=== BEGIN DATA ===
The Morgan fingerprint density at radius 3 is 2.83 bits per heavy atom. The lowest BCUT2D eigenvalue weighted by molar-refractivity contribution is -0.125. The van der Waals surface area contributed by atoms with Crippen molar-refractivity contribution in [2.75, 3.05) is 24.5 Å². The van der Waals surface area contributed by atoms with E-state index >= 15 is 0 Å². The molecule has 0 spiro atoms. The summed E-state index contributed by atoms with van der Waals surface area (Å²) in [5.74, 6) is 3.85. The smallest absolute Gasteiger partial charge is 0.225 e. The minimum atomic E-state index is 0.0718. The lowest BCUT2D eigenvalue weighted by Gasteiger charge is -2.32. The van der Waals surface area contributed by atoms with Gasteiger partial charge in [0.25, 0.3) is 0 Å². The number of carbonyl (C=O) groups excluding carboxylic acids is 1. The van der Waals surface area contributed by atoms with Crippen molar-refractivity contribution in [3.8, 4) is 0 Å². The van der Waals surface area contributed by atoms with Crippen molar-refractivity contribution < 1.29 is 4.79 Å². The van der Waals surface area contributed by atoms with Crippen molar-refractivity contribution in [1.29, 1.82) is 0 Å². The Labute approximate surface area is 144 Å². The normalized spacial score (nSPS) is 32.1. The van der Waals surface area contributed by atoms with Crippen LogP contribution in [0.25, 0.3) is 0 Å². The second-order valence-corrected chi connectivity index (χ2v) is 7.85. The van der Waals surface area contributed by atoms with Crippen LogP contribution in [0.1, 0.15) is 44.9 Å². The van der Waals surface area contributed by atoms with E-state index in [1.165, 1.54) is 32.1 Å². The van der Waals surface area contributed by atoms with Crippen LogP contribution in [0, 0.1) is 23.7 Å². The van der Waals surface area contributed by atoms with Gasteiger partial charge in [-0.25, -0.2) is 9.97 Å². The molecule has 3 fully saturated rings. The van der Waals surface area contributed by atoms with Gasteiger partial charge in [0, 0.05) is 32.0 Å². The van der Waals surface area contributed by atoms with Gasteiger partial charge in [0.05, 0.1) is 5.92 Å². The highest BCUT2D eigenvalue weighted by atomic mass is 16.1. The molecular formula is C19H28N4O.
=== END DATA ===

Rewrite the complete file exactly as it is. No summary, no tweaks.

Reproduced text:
The Morgan fingerprint density at radius 3 is 2.83 bits per heavy atom. The lowest BCUT2D eigenvalue weighted by molar-refractivity contribution is -0.125. The van der Waals surface area contributed by atoms with Crippen molar-refractivity contribution in [2.75, 3.05) is 24.5 Å². The van der Waals surface area contributed by atoms with E-state index >= 15 is 0 Å². The molecule has 0 spiro atoms. The summed E-state index contributed by atoms with van der Waals surface area (Å²) in [5.74, 6) is 3.85. The smallest absolute Gasteiger partial charge is 0.225 e. The minimum atomic E-state index is 0.0718. The lowest BCUT2D eigenvalue weighted by Gasteiger charge is -2.32. The van der Waals surface area contributed by atoms with Gasteiger partial charge in [0.25, 0.3) is 0 Å². The number of carbonyl (C=O) groups excluding carboxylic acids is 1. The van der Waals surface area contributed by atoms with Crippen molar-refractivity contribution in [3.8, 4) is 0 Å². The van der Waals surface area contributed by atoms with Crippen molar-refractivity contribution < 1.29 is 4.79 Å². The van der Waals surface area contributed by atoms with Crippen molar-refractivity contribution in [1.29, 1.82) is 0 Å². The Labute approximate surface area is 144 Å². The normalized spacial score (nSPS) is 32.1. The van der Waals surface area contributed by atoms with Crippen LogP contribution in [0.25, 0.3) is 0 Å². The second-order valence-corrected chi connectivity index (χ2v) is 7.85. The van der Waals surface area contributed by atoms with Crippen LogP contribution in [0.1, 0.15) is 44.9 Å². The van der Waals surface area contributed by atoms with E-state index in [1.165, 1.54) is 32.1 Å². The van der Waals surface area contributed by atoms with Crippen LogP contribution in [0, 0.1) is 23.7 Å². The van der Waals surface area contributed by atoms with Gasteiger partial charge in [-0.25, -0.2) is 9.97 Å². The molecule has 3 fully saturated rings. The van der Waals surface area contributed by atoms with Gasteiger partial charge in [0, 0.05) is 32.0 Å². The van der Waals surface area contributed by atoms with Gasteiger partial charge in [0.05, 0.1) is 5.92 Å². The highest BCUT2D eigenvalue weighted by atomic mass is 16.1. The molecular formula is C19H28N4O.